The data that resulted from the cleaning and preprocessing was converted to a document-term matrix. That’s where exploration and analysis can begin and where Mosley’s presentation picked up.
Mosley described two different analyses. In the first, he looked for severity trends in 14,000 homeowners’ claims comprising 85,000 transactions. As in Francis’ example, he focused on the claim description field. He began by picking out words that appeared frequently, e.g., water, insured, damage, tree, basement.
“You can see how some of the issues may come into play with homeowner claims,” he said.
He ended up with 94 separate terms to analyze.
He began the analysis by looking at claim severity by indicator, though he noted that the result “is not too surprising.” The word “fire” was associated with the largest losses. Claims where the word “stolen” appeared were smaller.
clus·ter | \ ˈklə-stər
: finding groups of words that tend to appear together and analyzing the claims where they appear.
|Association analysis noun
as·so·ci·a·tion anal·y·sis | \ ə-ˌsō-sē-ˈā-shən ə-ˈna-lə-səs
: a way of finding words that appear together and determining what other words are likely to appear with them.
Next, he looked for correlations between pairs of words. “Wind” appeared with “blew” a lot, and “tree” appeared with “fell.” Claim size spiked when the word “flooded” appeared with the word “basement,” more so than when the word “basement” was not accompanied by the term “flooded.”
As the analysis proceeds, “You don’t see the full picture,” Mosley said, “because you are looking only at pairs of words. But the bigger picture is starting to come into focus.”
He showed the results of traditional data mining techniques like clustering — finding groups of words that tend to appear together and analyzing the claims where they appear — and association analysis — a way of finding words that appear together and determining what other words are likely to appear with them.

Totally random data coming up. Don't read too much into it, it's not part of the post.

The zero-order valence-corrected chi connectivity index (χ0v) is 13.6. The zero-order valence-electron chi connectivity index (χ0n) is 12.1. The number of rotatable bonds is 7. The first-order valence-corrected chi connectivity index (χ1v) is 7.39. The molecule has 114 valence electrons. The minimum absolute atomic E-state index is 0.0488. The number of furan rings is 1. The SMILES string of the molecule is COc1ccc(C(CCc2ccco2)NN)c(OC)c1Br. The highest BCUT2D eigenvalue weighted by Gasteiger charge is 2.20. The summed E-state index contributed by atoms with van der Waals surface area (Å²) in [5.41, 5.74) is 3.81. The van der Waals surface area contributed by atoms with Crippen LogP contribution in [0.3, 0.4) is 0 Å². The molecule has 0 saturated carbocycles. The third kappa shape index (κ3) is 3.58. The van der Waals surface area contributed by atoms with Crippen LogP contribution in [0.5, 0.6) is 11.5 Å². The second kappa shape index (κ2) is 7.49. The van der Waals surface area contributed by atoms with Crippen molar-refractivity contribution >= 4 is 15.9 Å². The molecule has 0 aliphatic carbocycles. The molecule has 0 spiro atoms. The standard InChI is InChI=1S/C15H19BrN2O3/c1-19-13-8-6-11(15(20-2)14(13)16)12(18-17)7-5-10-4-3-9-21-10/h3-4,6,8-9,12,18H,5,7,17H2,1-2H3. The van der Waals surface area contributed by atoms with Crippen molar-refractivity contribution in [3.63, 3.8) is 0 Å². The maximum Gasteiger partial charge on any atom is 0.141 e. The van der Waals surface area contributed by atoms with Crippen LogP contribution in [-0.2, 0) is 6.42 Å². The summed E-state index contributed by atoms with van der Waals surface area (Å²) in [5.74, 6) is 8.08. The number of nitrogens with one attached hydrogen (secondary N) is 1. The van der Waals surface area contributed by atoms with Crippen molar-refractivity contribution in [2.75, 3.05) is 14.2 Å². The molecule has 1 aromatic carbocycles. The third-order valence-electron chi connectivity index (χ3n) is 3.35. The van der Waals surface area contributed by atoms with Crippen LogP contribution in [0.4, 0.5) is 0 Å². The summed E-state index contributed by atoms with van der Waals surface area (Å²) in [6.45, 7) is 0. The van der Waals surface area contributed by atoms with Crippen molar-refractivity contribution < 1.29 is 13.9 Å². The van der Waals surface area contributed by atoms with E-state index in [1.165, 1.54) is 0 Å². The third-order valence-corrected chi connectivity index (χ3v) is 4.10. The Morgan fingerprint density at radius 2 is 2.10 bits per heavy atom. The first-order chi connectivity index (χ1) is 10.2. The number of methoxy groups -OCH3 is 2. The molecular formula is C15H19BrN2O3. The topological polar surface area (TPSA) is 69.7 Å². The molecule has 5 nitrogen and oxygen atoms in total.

From there, he said, “You can begin to develop rules that are present in each claim description: Is it water damage? Is it water in the basement? Is it water related to the ceiling? And you begin to decipher key elements that come from some of those particular associations. That lets you refine and understand your claim severities better.”
Mosley’s second example analyzed 6 million insurance tweets focusing on consumer sentiment toward GEICO. The study looked at engagement with the ads and the effectiveness of marketing. The ads with the camel proclaiming Wednesday as “hump day” were popular, for example, but like many trendy things, quickly faded.
The study looked at people who switched insurers, exploring the subgroup who saved money and how much. People switching to GEICO saved $695 on average. People switching away saved $755.
“You end up having the kind of information you would get from a focus group,” Mosley said, “without having the focus group.”
The analyses showcased the value of actuaries — professionals who perform detailed quantitative analyses to deliver important business insights.
James P. Lynch, FCAS, is chief actuary and vice president of research and education for the Insurance Information Institute. He serves on the CAS Board of Directors.